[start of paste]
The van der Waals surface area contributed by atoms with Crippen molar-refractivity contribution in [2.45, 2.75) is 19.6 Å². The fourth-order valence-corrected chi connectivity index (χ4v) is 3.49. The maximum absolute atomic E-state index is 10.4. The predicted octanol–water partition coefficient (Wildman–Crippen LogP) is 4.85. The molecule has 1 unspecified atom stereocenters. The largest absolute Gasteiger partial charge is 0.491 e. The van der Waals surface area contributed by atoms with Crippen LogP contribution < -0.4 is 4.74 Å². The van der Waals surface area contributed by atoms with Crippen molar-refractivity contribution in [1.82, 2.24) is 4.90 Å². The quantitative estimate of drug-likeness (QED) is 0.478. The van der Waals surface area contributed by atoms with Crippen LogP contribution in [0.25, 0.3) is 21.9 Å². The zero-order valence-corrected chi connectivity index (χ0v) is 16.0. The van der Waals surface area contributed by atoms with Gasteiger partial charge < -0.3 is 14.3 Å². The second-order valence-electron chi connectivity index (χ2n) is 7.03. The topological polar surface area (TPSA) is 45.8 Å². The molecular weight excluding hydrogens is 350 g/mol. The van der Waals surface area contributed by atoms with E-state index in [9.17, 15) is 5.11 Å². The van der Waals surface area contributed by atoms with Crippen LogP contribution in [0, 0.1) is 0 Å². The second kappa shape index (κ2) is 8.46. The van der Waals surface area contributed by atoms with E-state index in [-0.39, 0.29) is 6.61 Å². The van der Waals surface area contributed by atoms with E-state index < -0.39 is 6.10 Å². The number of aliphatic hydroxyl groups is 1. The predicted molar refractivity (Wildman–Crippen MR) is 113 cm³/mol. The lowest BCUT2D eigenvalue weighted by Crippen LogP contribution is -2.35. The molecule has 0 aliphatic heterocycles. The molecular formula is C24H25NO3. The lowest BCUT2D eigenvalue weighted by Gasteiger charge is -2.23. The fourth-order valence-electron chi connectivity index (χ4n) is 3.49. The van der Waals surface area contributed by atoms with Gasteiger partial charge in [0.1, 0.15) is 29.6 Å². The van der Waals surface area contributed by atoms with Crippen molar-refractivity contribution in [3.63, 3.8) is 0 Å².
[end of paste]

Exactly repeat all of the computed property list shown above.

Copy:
The van der Waals surface area contributed by atoms with Crippen molar-refractivity contribution in [2.45, 2.75) is 19.6 Å². The fourth-order valence-corrected chi connectivity index (χ4v) is 3.49. The maximum absolute atomic E-state index is 10.4. The predicted octanol–water partition coefficient (Wildman–Crippen LogP) is 4.85. The molecule has 1 unspecified atom stereocenters. The largest absolute Gasteiger partial charge is 0.491 e. The van der Waals surface area contributed by atoms with Crippen LogP contribution < -0.4 is 4.74 Å². The van der Waals surface area contributed by atoms with Crippen molar-refractivity contribution in [1.82, 2.24) is 4.90 Å². The quantitative estimate of drug-likeness (QED) is 0.478. The van der Waals surface area contributed by atoms with Crippen LogP contribution in [0.25, 0.3) is 21.9 Å². The zero-order valence-corrected chi connectivity index (χ0v) is 16.0. The van der Waals surface area contributed by atoms with Gasteiger partial charge < -0.3 is 14.3 Å². The second-order valence-electron chi connectivity index (χ2n) is 7.03. The topological polar surface area (TPSA) is 45.8 Å². The molecular weight excluding hydrogens is 350 g/mol. The van der Waals surface area contributed by atoms with E-state index in [9.17, 15) is 5.11 Å². The van der Waals surface area contributed by atoms with Crippen LogP contribution in [0, 0.1) is 0 Å². The second kappa shape index (κ2) is 8.46. The van der Waals surface area contributed by atoms with E-state index in [-0.39, 0.29) is 6.61 Å². The van der Waals surface area contributed by atoms with E-state index < -0.39 is 6.10 Å². The number of aliphatic hydroxyl groups is 1. The predicted molar refractivity (Wildman–Crippen MR) is 113 cm³/mol. The lowest BCUT2D eigenvalue weighted by Crippen LogP contribution is -2.35. The molecule has 0 aliphatic heterocycles. The molecular formula is C24H25NO3. The lowest BCUT2D eigenvalue weighted by Gasteiger charge is -2.23. The fourth-order valence-electron chi connectivity index (χ4n) is 3.49. The van der Waals surface area contributed by atoms with Gasteiger partial charge in [0.1, 0.15) is 29.6 Å². The van der Waals surface area contributed by atoms with Crippen molar-refractivity contribution in [3.63, 3.8) is 0 Å².